High up in the mountains, this cluster of onsen ryokans and inns have rotenburo, konyoku (mixed gender) baths, among others, in an idyllic mountain valley setting overlooking Lake Tazawa (田沢湖).
Top to recommend are Tsurunoyu (鶴の湯温泉), with stunning, milky-white water and a large rotenburo, and Kuroyu(黒湯温泉), which for bus-goers requires a short 10-min walk along a riverbank. Kuroyu overlooks the river valley and has a number of different baths, both indoor and outdoor. Kuroyu's konyoku rotenburo has a stunning view, made even nicer in autumn with the changing leaves. Ganiba Onsen (蟹場温泉), the last onsen at the end of the road, has a beautiful konyoku rotenburo that should not be missed, along with some excellent uchiburo. Magoroku Onsen (孫六温泉), as expensive as the other places, is either currently under construction or else needs a reassessment of the details. Tepid rotenburo, unatmospheric plastic pipes crisscrossing the area, and baths with plastic weights in them make for a less than idyllic soak, and compared to the nearby alternatives, Magoroku falls flat.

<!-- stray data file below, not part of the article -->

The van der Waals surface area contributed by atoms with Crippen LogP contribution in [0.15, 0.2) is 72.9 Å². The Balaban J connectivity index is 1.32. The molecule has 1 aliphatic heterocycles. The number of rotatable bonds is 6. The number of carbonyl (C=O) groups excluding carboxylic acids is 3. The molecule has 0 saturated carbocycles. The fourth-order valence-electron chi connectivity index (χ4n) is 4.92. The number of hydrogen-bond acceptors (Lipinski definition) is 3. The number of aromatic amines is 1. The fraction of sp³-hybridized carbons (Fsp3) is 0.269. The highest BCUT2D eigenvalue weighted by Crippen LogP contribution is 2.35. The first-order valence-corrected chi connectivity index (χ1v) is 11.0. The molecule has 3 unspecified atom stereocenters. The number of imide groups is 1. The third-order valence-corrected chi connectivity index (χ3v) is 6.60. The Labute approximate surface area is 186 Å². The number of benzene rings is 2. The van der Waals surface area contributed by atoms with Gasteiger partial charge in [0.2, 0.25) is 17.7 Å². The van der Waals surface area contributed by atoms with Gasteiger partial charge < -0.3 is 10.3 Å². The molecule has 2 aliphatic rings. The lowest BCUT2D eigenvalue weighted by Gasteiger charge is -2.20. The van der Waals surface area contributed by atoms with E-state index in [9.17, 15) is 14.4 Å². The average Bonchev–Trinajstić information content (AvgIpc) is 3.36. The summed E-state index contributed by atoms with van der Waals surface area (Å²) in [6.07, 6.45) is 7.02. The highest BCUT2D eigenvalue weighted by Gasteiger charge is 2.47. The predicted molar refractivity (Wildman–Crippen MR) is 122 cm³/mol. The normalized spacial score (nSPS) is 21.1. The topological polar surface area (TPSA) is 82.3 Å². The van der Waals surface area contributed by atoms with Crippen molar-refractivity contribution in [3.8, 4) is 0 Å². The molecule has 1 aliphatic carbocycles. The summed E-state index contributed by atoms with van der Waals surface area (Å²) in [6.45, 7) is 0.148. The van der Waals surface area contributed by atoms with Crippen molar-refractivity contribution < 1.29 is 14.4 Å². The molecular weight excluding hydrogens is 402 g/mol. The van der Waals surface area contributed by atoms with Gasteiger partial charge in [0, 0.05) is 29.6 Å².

If price is not a factor, choose to stay overnight at one of the establishments, as the bus is infrequent enough and the higaeri hours are not exactly in sync. You'll have much more time for relaxing yumeguri (onsen hopping) if you stay overnight here. However, there are a number of very reasonable options for lodging closer to Lake Towada, and the youth hostel's Japanese-style meals are excellent, using lots of local and in-season ingredients. Either way, Nyuutou Onsen is sure to be a highlight of an onsen vacation.